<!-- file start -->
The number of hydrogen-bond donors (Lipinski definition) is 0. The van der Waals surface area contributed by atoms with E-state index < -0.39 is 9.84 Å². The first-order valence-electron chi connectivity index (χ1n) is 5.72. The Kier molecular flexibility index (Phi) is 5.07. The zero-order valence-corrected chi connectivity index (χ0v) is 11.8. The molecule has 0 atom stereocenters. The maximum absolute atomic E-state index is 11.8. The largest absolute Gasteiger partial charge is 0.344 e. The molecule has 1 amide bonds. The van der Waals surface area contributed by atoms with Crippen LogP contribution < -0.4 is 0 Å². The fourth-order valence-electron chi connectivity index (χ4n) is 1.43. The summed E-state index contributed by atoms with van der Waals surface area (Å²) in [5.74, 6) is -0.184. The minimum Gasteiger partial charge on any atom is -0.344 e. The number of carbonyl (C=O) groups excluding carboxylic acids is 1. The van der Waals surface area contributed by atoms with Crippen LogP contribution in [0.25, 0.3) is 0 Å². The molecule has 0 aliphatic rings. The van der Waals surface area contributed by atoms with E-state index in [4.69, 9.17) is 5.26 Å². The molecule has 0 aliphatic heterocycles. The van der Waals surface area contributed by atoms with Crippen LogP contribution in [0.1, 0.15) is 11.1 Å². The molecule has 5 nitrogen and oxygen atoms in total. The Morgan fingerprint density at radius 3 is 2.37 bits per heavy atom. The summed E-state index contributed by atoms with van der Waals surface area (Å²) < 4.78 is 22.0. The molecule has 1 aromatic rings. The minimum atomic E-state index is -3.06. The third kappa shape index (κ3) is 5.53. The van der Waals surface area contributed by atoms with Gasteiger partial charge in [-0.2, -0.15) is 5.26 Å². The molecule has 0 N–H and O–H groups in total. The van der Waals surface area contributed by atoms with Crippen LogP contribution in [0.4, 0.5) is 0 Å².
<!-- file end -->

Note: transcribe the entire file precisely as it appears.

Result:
The number of hydrogen-bond donors (Lipinski definition) is 0. The van der Waals surface area contributed by atoms with E-state index < -0.39 is 9.84 Å². The first-order valence-electron chi connectivity index (χ1n) is 5.72. The Kier molecular flexibility index (Phi) is 5.07. The zero-order valence-corrected chi connectivity index (χ0v) is 11.8. The molecule has 0 atom stereocenters. The maximum absolute atomic E-state index is 11.8. The largest absolute Gasteiger partial charge is 0.344 e. The molecule has 1 amide bonds. The van der Waals surface area contributed by atoms with Crippen LogP contribution < -0.4 is 0 Å². The fourth-order valence-electron chi connectivity index (χ4n) is 1.43. The summed E-state index contributed by atoms with van der Waals surface area (Å²) in [5.74, 6) is -0.184. The minimum Gasteiger partial charge on any atom is -0.344 e. The number of carbonyl (C=O) groups excluding carboxylic acids is 1. The van der Waals surface area contributed by atoms with Crippen LogP contribution in [0.25, 0.3) is 0 Å². The molecule has 0 aliphatic rings. The van der Waals surface area contributed by atoms with E-state index in [4.69, 9.17) is 5.26 Å². The molecule has 0 aliphatic heterocycles. The van der Waals surface area contributed by atoms with Crippen LogP contribution in [0.1, 0.15) is 11.1 Å². The molecule has 5 nitrogen and oxygen atoms in total. The Morgan fingerprint density at radius 3 is 2.37 bits per heavy atom. The summed E-state index contributed by atoms with van der Waals surface area (Å²) < 4.78 is 22.0. The molecule has 1 aromatic rings. The minimum atomic E-state index is -3.06. The third kappa shape index (κ3) is 5.53. The van der Waals surface area contributed by atoms with Gasteiger partial charge in [-0.2, -0.15) is 5.26 Å². The molecule has 0 N–H and O–H groups in total. The van der Waals surface area contributed by atoms with Crippen LogP contribution in [0.4, 0.5) is 0 Å².